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17.20. Quick Hashing¶

17.20.1. A Quick Introduction to Hashing¶

17.20.1.1. Hashing (1)¶

Hashing: The process of mapping a key value to a position in a table.

A hash function maps key values to positions. It is denoted by $h$.

A hash table is an array that holds the records. It is denoted by HT.

HT has $M$ slots, indexed form 0 to $M-1$.

17.20.1.2. Hashing (2)¶

For any value $K$ in the key range and some hash function $h$, $h(K) = i$, $0 <= i < M$, such that key(HT[i]) $= K$.

Hashing is appropriate only for sets (no duplicates).

Good for both in-memory and disk-based applications.

Answers the question “What record, if any, has key value K?”

17.20.1.3. Collisions¶

• Given: hash function h with keys $k_1$ and $k_2$. $\beta$ is a slot in the hash table.

• If $\mathbf{h}(k_1) = \beta = \mathbf{h}(k_2)$, then $k_1$ and $k_2$ have a collision at $\beta$ under h.

• Search for the record with key $K$:
1. Compute the table location $\mathbf{h}(K)$.

2. Starting with slot $\mathbf{h}(K)$, locate the record containing key $K$ using (if necessary) a collision resolution policy.

17.20.1.4. Closed Hashing¶

• Closed hashing stores all records directly in the hash table.

• Each record $i$ has a home position $\mathbf{h}(k_i)$.

• If another record occupies the home position for $i$, then another slot must be found to store $i$.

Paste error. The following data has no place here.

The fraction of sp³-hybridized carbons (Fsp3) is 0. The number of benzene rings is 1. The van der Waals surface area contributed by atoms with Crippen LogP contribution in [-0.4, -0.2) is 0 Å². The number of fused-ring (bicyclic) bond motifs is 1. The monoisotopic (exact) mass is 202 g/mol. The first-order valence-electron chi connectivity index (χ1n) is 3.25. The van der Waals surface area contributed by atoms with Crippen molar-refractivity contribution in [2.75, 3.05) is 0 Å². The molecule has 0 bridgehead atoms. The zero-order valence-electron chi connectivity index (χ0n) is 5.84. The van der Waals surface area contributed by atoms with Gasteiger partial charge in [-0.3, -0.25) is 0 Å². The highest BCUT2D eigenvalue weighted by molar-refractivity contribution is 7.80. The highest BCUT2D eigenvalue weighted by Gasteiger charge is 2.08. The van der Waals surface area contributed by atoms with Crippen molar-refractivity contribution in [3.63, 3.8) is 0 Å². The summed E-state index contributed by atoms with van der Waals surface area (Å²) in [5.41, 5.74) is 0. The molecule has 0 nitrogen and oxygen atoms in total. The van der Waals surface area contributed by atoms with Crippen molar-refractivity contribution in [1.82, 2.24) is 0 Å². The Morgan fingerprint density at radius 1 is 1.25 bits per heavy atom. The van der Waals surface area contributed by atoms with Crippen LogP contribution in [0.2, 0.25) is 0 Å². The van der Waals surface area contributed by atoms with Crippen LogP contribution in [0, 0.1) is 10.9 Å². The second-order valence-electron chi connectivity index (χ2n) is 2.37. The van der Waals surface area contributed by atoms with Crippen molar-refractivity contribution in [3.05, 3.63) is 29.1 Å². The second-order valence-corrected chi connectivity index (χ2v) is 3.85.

• The new slot is found by a collision resolution policy.

• Search must follow the same policy to find records not in their home slots.

17.20.1.5. Collision Resolution¶

• During insertion, the goal of collision resolution is to find a free slot in the table.

• Probe sequence: The series of slots visited during insert/search by following a collision resolution policy.

• Let $\beta_0 = \mathbf{h}(K)$. Let $(\beta_0, \beta_1, ...)$ be the series of slots making up the probe sequence.

17.20.1.6. Insertion¶

// Insert e into hash table HT
void hashInsert(const Key& k, const Elem& e) {
int home;                     // Home position for e
int pos = home = h(k);        // Init probe sequence
for (int i=1; EMPTYKEY != (HT[pos]).key(); i++) {
pos = (home + p(k, i)) % M; // probe
if (k == HT[pos].key()) {
println("Duplicates not allowed");
return;
}
}
HT[pos] = e;
}


17.20.1.8. Probe Function¶

• Look carefully at the probe function p():

pos = (home + p(k, i)) % M; // probe

• Each time p() is called, it generates a value to be added to the home position to generate the new slot to be examined.

• $p()$ is a function both of the element’s key value, and of the number of steps taken along the probe sequence. Not all probe functions use both parameters.

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17.20.1.10. Deletion¶

• Deleting a record must not hinder later searches.

• We do not want to make positions in the hash table unusable because of deletion.

• Both of these problems can be resolved by placing a special mark in place of the deleted record, called a tombstone.

• A tombstone will not stop a search, but that slot can be used for future insertions.

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